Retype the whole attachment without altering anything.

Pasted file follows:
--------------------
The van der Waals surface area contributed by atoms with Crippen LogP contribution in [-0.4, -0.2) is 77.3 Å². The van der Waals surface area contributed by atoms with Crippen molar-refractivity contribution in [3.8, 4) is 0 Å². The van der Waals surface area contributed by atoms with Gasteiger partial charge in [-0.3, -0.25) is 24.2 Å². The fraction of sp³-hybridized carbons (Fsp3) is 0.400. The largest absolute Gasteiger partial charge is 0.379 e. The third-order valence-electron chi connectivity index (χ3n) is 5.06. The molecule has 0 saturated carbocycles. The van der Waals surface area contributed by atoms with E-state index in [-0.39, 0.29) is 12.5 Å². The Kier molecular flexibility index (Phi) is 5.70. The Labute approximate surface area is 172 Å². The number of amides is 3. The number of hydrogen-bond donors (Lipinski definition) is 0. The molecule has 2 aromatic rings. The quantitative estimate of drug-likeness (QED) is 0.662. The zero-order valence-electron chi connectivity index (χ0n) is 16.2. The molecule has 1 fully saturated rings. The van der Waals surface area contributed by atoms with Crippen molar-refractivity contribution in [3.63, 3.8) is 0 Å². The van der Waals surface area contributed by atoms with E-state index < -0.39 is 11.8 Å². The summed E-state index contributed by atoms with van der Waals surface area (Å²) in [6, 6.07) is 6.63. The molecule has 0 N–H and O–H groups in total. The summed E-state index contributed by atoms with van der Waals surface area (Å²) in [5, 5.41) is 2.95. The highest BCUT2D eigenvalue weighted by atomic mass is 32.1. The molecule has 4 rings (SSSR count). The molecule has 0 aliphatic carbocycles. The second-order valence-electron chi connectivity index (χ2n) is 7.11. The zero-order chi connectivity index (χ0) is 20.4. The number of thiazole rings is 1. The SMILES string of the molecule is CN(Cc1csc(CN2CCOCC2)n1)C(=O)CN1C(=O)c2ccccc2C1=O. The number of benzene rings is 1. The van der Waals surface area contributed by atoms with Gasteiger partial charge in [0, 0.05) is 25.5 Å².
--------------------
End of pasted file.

The van der Waals surface area contributed by atoms with Crippen LogP contribution in [-0.4, -0.2) is 77.3 Å². The van der Waals surface area contributed by atoms with Crippen molar-refractivity contribution in [3.8, 4) is 0 Å². The van der Waals surface area contributed by atoms with Gasteiger partial charge in [-0.3, -0.25) is 24.2 Å². The fraction of sp³-hybridized carbons (Fsp3) is 0.400. The largest absolute Gasteiger partial charge is 0.379 e. The third-order valence-electron chi connectivity index (χ3n) is 5.06. The molecule has 0 saturated carbocycles. The van der Waals surface area contributed by atoms with E-state index in [-0.39, 0.29) is 12.5 Å². The Kier molecular flexibility index (Phi) is 5.70. The Labute approximate surface area is 172 Å². The number of amides is 3. The number of hydrogen-bond donors (Lipinski definition) is 0. The molecule has 2 aromatic rings. The quantitative estimate of drug-likeness (QED) is 0.662. The zero-order valence-electron chi connectivity index (χ0n) is 16.2. The molecule has 1 fully saturated rings. The van der Waals surface area contributed by atoms with Crippen molar-refractivity contribution in [3.63, 3.8) is 0 Å². The van der Waals surface area contributed by atoms with E-state index < -0.39 is 11.8 Å². The summed E-state index contributed by atoms with van der Waals surface area (Å²) in [6, 6.07) is 6.63. The molecule has 0 N–H and O–H groups in total. The summed E-state index contributed by atoms with van der Waals surface area (Å²) in [5, 5.41) is 2.95. The highest BCUT2D eigenvalue weighted by atomic mass is 32.1. The molecule has 4 rings (SSSR count). The molecule has 0 aliphatic carbocycles. The second-order valence-electron chi connectivity index (χ2n) is 7.11. The zero-order chi connectivity index (χ0) is 20.4. The number of thiazole rings is 1. The SMILES string of the molecule is CN(Cc1csc(CN2CCOCC2)n1)C(=O)CN1C(=O)c2ccccc2C1=O. The number of benzene rings is 1. The van der Waals surface area contributed by atoms with Gasteiger partial charge in [0, 0.05) is 25.5 Å².